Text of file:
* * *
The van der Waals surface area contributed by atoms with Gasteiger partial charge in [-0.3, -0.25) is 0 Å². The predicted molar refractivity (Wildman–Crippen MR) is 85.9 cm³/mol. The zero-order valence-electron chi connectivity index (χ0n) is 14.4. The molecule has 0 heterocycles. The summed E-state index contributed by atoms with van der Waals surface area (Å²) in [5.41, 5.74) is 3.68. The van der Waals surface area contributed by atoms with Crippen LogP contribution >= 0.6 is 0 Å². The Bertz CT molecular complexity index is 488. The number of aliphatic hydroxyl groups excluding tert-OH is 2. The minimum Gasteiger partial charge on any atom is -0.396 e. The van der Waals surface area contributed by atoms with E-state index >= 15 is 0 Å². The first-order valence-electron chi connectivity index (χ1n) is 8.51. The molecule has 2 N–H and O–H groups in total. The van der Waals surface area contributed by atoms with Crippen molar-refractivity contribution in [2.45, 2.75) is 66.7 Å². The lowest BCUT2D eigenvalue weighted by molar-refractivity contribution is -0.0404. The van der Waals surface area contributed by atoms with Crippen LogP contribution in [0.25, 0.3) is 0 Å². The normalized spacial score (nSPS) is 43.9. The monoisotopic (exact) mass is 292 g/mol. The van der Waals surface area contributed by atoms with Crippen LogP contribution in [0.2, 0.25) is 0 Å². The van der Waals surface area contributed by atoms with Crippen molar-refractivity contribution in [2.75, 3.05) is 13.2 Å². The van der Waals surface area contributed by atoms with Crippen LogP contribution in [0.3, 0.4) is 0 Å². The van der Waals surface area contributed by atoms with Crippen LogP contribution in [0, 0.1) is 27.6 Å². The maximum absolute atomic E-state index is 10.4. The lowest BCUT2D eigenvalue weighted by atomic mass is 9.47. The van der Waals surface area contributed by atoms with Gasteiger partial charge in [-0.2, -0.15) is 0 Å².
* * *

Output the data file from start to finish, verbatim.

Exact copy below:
The van der Waals surface area contributed by atoms with Gasteiger partial charge in [-0.3, -0.25) is 0 Å². The predicted molar refractivity (Wildman–Crippen MR) is 85.9 cm³/mol. The zero-order valence-electron chi connectivity index (χ0n) is 14.4. The molecule has 0 heterocycles. The summed E-state index contributed by atoms with van der Waals surface area (Å²) in [5.41, 5.74) is 3.68. The van der Waals surface area contributed by atoms with Crippen LogP contribution >= 0.6 is 0 Å². The Bertz CT molecular complexity index is 488. The number of aliphatic hydroxyl groups excluding tert-OH is 2. The minimum Gasteiger partial charge on any atom is -0.396 e. The van der Waals surface area contributed by atoms with E-state index >= 15 is 0 Å². The first-order valence-electron chi connectivity index (χ1n) is 8.51. The molecule has 2 N–H and O–H groups in total. The van der Waals surface area contributed by atoms with Crippen molar-refractivity contribution in [2.45, 2.75) is 66.7 Å². The lowest BCUT2D eigenvalue weighted by molar-refractivity contribution is -0.0404. The van der Waals surface area contributed by atoms with Crippen LogP contribution in [0.25, 0.3) is 0 Å². The normalized spacial score (nSPS) is 43.9. The monoisotopic (exact) mass is 292 g/mol. The van der Waals surface area contributed by atoms with Crippen LogP contribution in [0.2, 0.25) is 0 Å². The van der Waals surface area contributed by atoms with Crippen molar-refractivity contribution in [2.75, 3.05) is 13.2 Å². The van der Waals surface area contributed by atoms with Crippen LogP contribution in [0.3, 0.4) is 0 Å². The van der Waals surface area contributed by atoms with Crippen LogP contribution in [0, 0.1) is 27.6 Å². The maximum absolute atomic E-state index is 10.4. The lowest BCUT2D eigenvalue weighted by atomic mass is 9.47. The van der Waals surface area contributed by atoms with Gasteiger partial charge in [-0.2, -0.15) is 0 Å².